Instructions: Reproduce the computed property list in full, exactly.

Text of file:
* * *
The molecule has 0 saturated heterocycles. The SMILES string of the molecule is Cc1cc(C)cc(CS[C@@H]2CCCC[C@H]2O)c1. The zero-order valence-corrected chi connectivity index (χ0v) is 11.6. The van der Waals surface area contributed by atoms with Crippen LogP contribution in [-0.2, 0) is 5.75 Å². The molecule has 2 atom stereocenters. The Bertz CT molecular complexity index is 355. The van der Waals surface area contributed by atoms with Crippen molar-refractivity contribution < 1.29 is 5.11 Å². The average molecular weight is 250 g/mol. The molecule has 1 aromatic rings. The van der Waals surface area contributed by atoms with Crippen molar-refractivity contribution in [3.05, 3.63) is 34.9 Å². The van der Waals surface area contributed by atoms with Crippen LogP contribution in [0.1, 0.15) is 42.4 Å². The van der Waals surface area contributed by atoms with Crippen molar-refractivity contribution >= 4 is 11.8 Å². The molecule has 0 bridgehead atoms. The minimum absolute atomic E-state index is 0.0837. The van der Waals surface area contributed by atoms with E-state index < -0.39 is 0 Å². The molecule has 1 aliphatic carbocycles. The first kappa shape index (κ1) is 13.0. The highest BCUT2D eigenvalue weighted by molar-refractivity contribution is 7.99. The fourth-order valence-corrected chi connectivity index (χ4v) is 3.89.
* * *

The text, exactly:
The molecule has 0 saturated heterocycles. The SMILES string of the molecule is Cc1cc(C)cc(CS[C@@H]2CCCC[C@H]2O)c1. The zero-order valence-corrected chi connectivity index (χ0v) is 11.6. The van der Waals surface area contributed by atoms with Crippen LogP contribution in [-0.2, 0) is 5.75 Å². The molecule has 2 atom stereocenters. The Bertz CT molecular complexity index is 355. The van der Waals surface area contributed by atoms with Crippen molar-refractivity contribution < 1.29 is 5.11 Å². The average molecular weight is 250 g/mol. The molecule has 1 aromatic rings. The van der Waals surface area contributed by atoms with Crippen molar-refractivity contribution in [3.05, 3.63) is 34.9 Å². The van der Waals surface area contributed by atoms with Crippen LogP contribution in [0.1, 0.15) is 42.4 Å². The van der Waals surface area contributed by atoms with Crippen molar-refractivity contribution >= 4 is 11.8 Å². The molecule has 0 bridgehead atoms. The minimum absolute atomic E-state index is 0.0837. The van der Waals surface area contributed by atoms with E-state index < -0.39 is 0 Å². The molecule has 1 aliphatic carbocycles. The first kappa shape index (κ1) is 13.0. The highest BCUT2D eigenvalue weighted by molar-refractivity contribution is 7.99. The fourth-order valence-corrected chi connectivity index (χ4v) is 3.89.